L. salivarius genomic DNA (gDNA) isolation was performed as described previously [1]. The genome of JCM1046 genome was sequenced using a combination of shotgun sequencing by the Sanger method (4-fold coverage), pyrosequencing (24-fold coverage) and Illumina (204-fold coverage). A large-insert (~40 kb) fosmid library was constructed in the CopyControl™ pCCFOS™ vector system (Epicentre Technologies, USA).Corporation, USA) Insert ends (~800 bp/read) were sequenced generating mate pairs and 7.5 Mb sequencing data. Pyrosequencing generated approximately 217,000 unpaired reads (~250 nt); from a half plate on a 454 FLX instrument (Agencourt Biosciences, Beverly, MA). In addition to the shotgun and 454 data for the JCM1046 genome, an additional half lane of Illumina sequencing (23 Mb total sequence data) was obtained which consisted of a 3 kb mate-pair library and a 400 bp paired-end library (Fasteris, Geneva, Switzerland). Each Illumina library provided an average of 204-fold coverage. Illumina reads were assembled (default settings) into contigs using Velvet v 0.7 [68], which were then used to generate 300 bp pseudocontigs. A de novo genome assembly of the shotgun, 454 and Illumina (pseudocontigs) sequence data was performed using the Roche/454 Life Sciences Newbler (Gs) assembler v 2.3 [69], producing an initial assembly of 102 contigs (>500 bp) distributed over 32 scaffolds for the genome of JCM1046. The resulting 454 assembly was then used as a reference for the mapping of raw Illumina data. This mapping assembly was performed using Mira [70] and undertaken to extend contigs, close gaps and for error correction of the draft genome. Gap closure was achieved using a PCR-based strategy. Primers were designed at the end of contigs and Dreamtaq DNA polymerase (Fermentas, Ontario, Canada) was used to amplify products corresponding to contig-contig gaps. Scaffolds were ordered and oriented by PCR using primers were designed at the ends of the scaffolds and the inter-scaffold region was amplified using Extensor long PCR enzyme mix (Abgene, Epsom, UK). PCR products for both the sequencing gaps and the inter-scaffold gaps were sequenced by Eurofins MWG Operon (Ebersberg, Germany) and the sequences were integrated into the assembly using PHRAP [71]. Correct placement of the gap sequences was confirmed by observation using Tablet, a next generation sequencing graphical viewer [72].

Genome annotation

Annotation was carried out according to a published protocol [73] with minor modifications. Specifically, initial annotation was transferred from the related strain L. salivarius UCC118 [74] and then manually curated in Artemis [75]. PHAST [48] was used to identify prophage regions within the genome sequence.

Data availability

The annotated genome sequence has been deposited in GenBank under accession numbers CP007646 (chromosome), CP007647 (pMP1046A), CP007648 (pMP1046B), CP007649 (pLMP1046), CP007650 (pCTN1046).

Genome comparisons

Nucleotide alignments were generated using a local BLAST v 2.2.22 installation which were then visualized and analyzed for gene conservation and sequence synteny using the Artemis Comparison Tool (ACT) [76].

Identification of novel genetic regions

The Novel Region Finder module of Pan seq v 2.0 [59] was used to identify novel genomic regions in strain JCM1046, compared to other L. salivarius genome sequences. A minimum novel region size of 800 bp was chosen and default Nucmer values were used.



Amino acid


Artemis comparison tool


Basic local alignment search tool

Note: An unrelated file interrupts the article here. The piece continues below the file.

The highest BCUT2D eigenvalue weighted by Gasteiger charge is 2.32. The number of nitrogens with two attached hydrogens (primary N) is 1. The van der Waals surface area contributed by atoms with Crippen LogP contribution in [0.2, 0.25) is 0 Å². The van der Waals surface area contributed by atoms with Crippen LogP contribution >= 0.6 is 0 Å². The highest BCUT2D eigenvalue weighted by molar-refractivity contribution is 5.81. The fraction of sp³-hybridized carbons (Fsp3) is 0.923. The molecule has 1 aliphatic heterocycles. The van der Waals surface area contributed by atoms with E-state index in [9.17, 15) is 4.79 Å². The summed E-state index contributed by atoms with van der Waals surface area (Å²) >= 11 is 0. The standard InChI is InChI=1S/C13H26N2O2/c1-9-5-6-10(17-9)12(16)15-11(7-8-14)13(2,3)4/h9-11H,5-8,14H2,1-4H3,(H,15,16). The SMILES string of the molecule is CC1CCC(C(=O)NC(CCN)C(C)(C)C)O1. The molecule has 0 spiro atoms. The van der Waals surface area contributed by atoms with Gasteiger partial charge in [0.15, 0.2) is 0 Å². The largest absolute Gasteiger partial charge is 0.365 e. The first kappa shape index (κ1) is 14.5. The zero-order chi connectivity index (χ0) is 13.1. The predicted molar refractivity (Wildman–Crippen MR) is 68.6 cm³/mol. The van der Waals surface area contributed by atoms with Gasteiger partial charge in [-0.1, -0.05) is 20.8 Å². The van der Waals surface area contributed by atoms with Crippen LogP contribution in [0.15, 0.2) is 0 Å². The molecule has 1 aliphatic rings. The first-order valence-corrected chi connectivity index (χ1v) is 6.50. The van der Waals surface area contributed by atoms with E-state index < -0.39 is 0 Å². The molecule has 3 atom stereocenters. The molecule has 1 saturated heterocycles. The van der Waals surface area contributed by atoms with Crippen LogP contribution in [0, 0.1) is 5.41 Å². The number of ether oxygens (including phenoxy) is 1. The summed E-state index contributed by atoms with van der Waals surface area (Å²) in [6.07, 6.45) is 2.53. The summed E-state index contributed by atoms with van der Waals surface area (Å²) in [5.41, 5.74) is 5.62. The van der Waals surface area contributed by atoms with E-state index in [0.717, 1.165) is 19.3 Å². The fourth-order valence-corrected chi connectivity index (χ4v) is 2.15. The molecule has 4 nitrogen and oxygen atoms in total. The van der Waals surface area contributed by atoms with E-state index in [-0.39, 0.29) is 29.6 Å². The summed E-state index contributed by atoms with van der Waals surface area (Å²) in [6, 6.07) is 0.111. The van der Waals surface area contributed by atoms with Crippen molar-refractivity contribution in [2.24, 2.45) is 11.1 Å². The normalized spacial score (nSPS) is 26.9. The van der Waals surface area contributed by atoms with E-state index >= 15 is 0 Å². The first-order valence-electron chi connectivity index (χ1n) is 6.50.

Base pairs


Clustered regularly interspaced short palindromic repeats


CRISPR-associated sequence


Direct repeat




Gastrointestinal tract




Insertion sequence


Lactic acid bacteria


Low-density lipoprotein


National center for biotechnology information


Polymerase chain reaction


Nonredundant protein database






Terminal inverted repeat.


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This research was supported by Science Foundation Ireland through a Research Frontiers 448 Programme award to PWOT (05/RFP/GEN047), and by a Centre for Science, Engineering and Technology award to the Alimentary Pharmabiotic Centre.

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Correspondence to Paul W O’Toole.

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The authors declare that they have no competing financial interests.

Authors’ contributions

EJR performed research, analyzed data and drafted the manuscript. BMF and MJC analyzed data and provided ongoing advice throughout the study. PWOT conceived the research, participated in its design and coordination, analyzed data and drafted the manuscript. All authors read and approved the final manuscript.

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Additional file 1: Pseudogenes in the L. salivarius JCM1046 genome. Pseudogenes were characterized as such due to the presence of in-sequence frame-shifts, deletions, or interruptions of the gene by insertion sequences (IS). Genes present on the reverse strand are denoted by the suffix c following the locus tag (LSJ_XXX). (XLSX 14 KB)


Additional file 2: Transposable elements and insertion sequence (IS) elements in the L. salivarius JCM1046 genome. Pseudogenes are denoted by (P). Genes present on the reverse strand are denoted by the suffix c following the locus tag (LSJ_XXX). (XLSX 12 KB)


Additional file 3: Genes harboured by the chromosome of strain JCM1046 that are absent from the chromosome of UCC118. Regions of diversity were determined using Panseq [59]. Pseudogenes are denoted by (P). Genes present on the reverse strand are denoted by the suffix c following the locus tag (LSJ_XXX). (XLSX 18 KB)


Additional file 4: Genes harboured by the chromosome of strain JCM1046 that are absent from other L. salivarius sequenced genomes. Gene presence/absence was determined by BLASTP sequence comparisons. Pseudogenes are denoted by (P). Genes present on the reverse strand are denoted by the suffix c following the locus tag (LSJ_XXX). (XLSX 10 KB)


Additional file 5: Exopolysaccharide gene cluster present on the chromosome of Lactobacillus salivarius JCM1046. Pseudogenes are denoted by (P). Genes present on the reverse strand are denoted by the suffix c following the locus tag (LSJ_XXX). (XLSX 11 KB)


Additional file 6: Genes harboured by pCTN1046. Pseudogenes are denoted by (P). Genes present on the reverse strand are denoted by the suffix c following the locus tag (LSJ_XXX). (XLSX 11 KB)

Additional file 7: Primers used to generate Southern Hybridization probes.(XLSX 9 KB)

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Raftis, E.J., Forde, B.M., Claesson, M.J. et al. Unusual genome complexity in Lactobacillus salivarius JCM1046. BMC Genomics 15, 771 (2014).